Perhaps Tidal’s small library of exclusive songs or their video collection will appeal to you. Perhaps their branding is more to your liking. Or perhaps you really want to see what MQA is all about.
For me, nothing they’re offering is worth the $10 dollar premium they charge over all the other streaming services. If they were at the same price point instead of a premium…that would be much more interesting.
The sound quality is good, but not appreciably better than Spotify. Their social features are lacking. And their client design isn’t the most modern.
Oh, and every month or two another story comes out about how the company is about to go bankrupt. That’s probably not great.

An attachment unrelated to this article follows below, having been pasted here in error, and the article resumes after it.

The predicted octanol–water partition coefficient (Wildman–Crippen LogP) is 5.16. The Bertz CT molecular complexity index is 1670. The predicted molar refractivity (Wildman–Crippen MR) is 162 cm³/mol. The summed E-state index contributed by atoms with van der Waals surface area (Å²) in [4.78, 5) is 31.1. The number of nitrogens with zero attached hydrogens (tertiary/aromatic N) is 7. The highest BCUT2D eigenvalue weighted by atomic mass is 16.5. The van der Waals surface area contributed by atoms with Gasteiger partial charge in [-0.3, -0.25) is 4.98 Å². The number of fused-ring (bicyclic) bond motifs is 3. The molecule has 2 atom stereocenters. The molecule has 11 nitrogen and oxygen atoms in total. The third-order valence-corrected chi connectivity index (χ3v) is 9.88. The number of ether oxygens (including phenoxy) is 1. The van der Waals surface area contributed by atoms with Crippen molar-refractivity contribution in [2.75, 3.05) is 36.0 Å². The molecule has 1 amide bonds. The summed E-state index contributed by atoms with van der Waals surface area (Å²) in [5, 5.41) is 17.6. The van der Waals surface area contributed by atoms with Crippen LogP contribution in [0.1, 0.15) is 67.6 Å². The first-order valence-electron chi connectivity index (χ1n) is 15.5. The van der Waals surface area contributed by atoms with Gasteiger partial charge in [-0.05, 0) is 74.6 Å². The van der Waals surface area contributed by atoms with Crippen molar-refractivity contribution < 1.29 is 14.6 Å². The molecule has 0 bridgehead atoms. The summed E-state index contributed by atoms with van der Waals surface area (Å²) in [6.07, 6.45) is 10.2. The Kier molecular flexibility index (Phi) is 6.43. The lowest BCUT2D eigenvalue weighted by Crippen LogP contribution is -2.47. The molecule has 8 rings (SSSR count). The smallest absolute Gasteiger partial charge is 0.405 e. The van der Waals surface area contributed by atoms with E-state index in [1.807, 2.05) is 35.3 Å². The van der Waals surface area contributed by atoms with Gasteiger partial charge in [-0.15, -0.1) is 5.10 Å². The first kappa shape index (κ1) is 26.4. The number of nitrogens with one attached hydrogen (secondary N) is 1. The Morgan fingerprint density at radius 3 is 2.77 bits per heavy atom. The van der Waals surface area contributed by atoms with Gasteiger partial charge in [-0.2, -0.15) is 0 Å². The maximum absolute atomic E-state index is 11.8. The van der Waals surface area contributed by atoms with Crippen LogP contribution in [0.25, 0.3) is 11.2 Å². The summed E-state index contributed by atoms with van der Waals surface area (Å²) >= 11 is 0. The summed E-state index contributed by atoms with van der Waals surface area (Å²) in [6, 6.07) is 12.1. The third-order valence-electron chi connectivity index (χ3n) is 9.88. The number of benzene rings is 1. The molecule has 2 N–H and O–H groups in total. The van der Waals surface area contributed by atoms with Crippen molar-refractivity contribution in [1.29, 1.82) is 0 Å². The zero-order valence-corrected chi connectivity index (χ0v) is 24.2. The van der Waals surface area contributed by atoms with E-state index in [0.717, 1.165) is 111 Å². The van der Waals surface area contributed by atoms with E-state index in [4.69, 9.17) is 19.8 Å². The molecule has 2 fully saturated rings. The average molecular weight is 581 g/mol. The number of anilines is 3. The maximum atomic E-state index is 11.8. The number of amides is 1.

I didn’t hate MQA at all. But I think hi-res audio has devolved into a silly marketing trick. Maybe some day an end-to-end high-res production will come out and blow my mind as I listen to them on my high-res capable gear at home. (I bought the Arctis Pro for review and still have it around).
I’m still waiting for that magical “this is better!” moment I got the first time I listened to CDs, and forever cast aside the humble cassette tapes of my burgeoning youth. I approach each of these new formats with optimism, but so far, nothing really beats standard Red Book audio for me, as far as raw audio playback performance.
Maybe it’s time for the music industry to stop chasing new standards solely for the sake of marketing and, I don’t know, invent new production techniques? Invest in better mixing engineers and microphones? Work on new lower distortion headphone driver systems that aren’t shoved into thousand dollar prestige products? That would all have a more dramatic impact on sound quality for the average listener than these new file formats.
A fancy gold badge on a box will only work for so long. At least for me.